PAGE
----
What’s in your glass?
When I sit with my clients, I will often take my glass of water that I have sitting on my window sill next to me, and explain our internal emotional world like this;
“This glass represents our emotional fullness, we are all full, it just depends what we are full of. Imagine that the bottom two inches, this belongs to you, its your own emotional stuff,
But think about the rest? Who do they belong to?
Could they be the expectations and introjects of other people perhaps?
I remember trying to make my dad proud of me five years after he had died. A part of that was my own grief for the loss of my dad, however a big part, was me trying to achieve his expectations, the expectations of a father whom I longed to hear say that he was proud of me.
How about people who blame themselves for the bad things that have happened to them? Do you blame your self for things that were not your responsibility, you were perhaps only a child when it happened?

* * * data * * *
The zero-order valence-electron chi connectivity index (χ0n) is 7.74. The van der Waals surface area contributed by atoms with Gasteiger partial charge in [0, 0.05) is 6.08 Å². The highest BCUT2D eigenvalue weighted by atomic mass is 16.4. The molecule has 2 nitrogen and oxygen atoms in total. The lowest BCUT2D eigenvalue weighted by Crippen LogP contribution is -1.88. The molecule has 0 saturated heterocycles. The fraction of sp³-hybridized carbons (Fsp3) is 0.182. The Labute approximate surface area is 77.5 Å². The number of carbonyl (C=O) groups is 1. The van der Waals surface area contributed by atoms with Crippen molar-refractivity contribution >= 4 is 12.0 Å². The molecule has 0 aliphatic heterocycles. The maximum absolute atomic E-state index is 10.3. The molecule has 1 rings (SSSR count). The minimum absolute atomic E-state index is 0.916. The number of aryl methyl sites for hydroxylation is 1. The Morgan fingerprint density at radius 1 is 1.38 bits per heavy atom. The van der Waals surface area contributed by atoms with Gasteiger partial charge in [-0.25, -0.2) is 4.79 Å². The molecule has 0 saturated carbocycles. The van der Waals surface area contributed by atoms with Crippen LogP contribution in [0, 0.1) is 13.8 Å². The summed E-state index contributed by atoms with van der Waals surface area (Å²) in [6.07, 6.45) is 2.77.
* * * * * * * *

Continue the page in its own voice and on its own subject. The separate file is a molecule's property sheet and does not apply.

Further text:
Because others could not take responsibility for their own feelings, they dump them on you and say you have to carry it. You may have become all things to all people and, try to rescue everyone else from their own feelings, and loose yourself in the process. We end up living a false sense of self, wearing masks that you have learnt to adapt to suit the situation, which in turn creates internal emotional distress for you, and symptoms that often get diagnosed as mental illness.
What could happen if you could sit and talk to someone who will not judge you, who will hold and value your feelings, and work at your pace so that you can begin to unpack your history, to understand what is yours, to value and validate you, and make some choices as to what you might want to do with everyone else’s stuff that you are carrying? What happens if you could begin to make sense of what you have been experiencing? and empty some of those things that you have been carrying, would that give you greater emotional capacity to cope with everyday life? Symptoms can change.”